Monday, July 4, 2022
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Court Orders DC Jails to Step Up Efforts for Protection of Inmates From Coronavirus

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A US District judge has ordered in a lawsuit that the DC Department of Corrections must reform its jail protocol in order to protect inmates from the coronavirus outbreak more effectively.

The class-action lawsuit was filed by the American Civil Liberties Union (ACLU) of DC and the Public Defender Service against the Department of Corrections on behalf of the inmates.

The preliminary injunction was issued on Thursday, June 18, stating that the judge has concluded based on the evidence presented that the Department was aware of the risks of the disease but failed to take “comprehensive, timely, and proper steps to stem the spread of the virus.”

Judge Colleen Kollar-Kotelly also ordered that the Department must provide prisoners suffering from health issues with medical care within 24 hours. And it has to adhere to the social distancing guidelines introduced by the Centers for Disease Control and Prevention (CDC).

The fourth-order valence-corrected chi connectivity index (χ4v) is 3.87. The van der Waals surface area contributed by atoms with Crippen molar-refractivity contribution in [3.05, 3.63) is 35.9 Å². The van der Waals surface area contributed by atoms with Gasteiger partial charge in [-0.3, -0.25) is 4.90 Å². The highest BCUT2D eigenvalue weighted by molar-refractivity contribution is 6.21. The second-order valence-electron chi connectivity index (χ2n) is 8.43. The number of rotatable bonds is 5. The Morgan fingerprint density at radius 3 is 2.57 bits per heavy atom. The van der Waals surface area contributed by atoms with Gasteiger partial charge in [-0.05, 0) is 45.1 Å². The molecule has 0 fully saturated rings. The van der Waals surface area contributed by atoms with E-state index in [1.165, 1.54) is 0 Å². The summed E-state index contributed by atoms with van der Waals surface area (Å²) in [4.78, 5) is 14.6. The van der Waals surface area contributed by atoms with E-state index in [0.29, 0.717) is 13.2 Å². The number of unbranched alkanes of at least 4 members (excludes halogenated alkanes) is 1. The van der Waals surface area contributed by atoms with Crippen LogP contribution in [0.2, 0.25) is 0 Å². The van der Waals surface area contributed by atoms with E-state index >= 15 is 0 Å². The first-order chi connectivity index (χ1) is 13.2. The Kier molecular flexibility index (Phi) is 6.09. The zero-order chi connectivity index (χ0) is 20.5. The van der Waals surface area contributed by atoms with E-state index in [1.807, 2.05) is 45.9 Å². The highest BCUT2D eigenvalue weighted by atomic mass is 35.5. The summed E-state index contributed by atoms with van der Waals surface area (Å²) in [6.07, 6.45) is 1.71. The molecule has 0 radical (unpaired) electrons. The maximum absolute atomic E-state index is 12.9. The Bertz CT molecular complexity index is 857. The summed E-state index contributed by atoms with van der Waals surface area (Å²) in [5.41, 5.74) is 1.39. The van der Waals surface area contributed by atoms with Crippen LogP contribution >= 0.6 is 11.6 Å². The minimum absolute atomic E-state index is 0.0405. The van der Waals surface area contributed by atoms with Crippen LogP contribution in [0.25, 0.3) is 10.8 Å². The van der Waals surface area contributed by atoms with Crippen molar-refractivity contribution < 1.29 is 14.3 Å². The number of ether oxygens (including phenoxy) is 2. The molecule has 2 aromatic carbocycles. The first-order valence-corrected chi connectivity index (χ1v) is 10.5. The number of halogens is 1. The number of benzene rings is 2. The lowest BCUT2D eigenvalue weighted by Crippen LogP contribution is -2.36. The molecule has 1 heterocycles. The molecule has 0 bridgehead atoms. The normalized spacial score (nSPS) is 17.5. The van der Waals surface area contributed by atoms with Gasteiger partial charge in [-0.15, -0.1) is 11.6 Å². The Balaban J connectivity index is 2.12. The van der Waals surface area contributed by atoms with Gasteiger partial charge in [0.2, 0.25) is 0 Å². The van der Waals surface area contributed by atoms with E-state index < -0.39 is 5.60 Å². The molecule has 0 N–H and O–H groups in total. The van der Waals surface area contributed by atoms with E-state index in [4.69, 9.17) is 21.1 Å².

The DC jail system is also required to give prisoners necessary materials to clean their cells and instruction on how to use them, as well as provide access to confidential legal calls, increase coronavirus testing among them, according to the ruling.

The court determined that the infection rate at DC correctional facilities was “nearly 14 times higher than the rate of infection for other District of Columbia residents” as of mid-May, indicating a deterioration in conditions since early April, said a press release by the ACLU of DC.

“This is a huge victory for all of the human beings still incarcerated inside the D.C. Jail,” Steven Marcus, Staff Attorney, Public Defender Service of DC, was quoted as saying in the release.

“These long-awaited reforms will vastly improve the conditions inside the jail, and give everyone inside, prisoners and staff alike, a greater chance at surviving this pandemic. We look forward to working with DOC and other government agencies to continue people’s safe transitions out of the dangerous jail environment.”

Also commenting on the ruling, Scott Michelman, legal director at ACLU of DC, said:

“In today’s ruling, the Court rightly focused on actual conditions inside the facility, prioritizing the concrete findings of the court’s experts and the sworn evidence from affected prisoners over the government’s vague generalizations. The court correctly found that the District’s efforts have been too little, too late, and that judicial intervention is necessary to avert grave risks of serious illness and death.”

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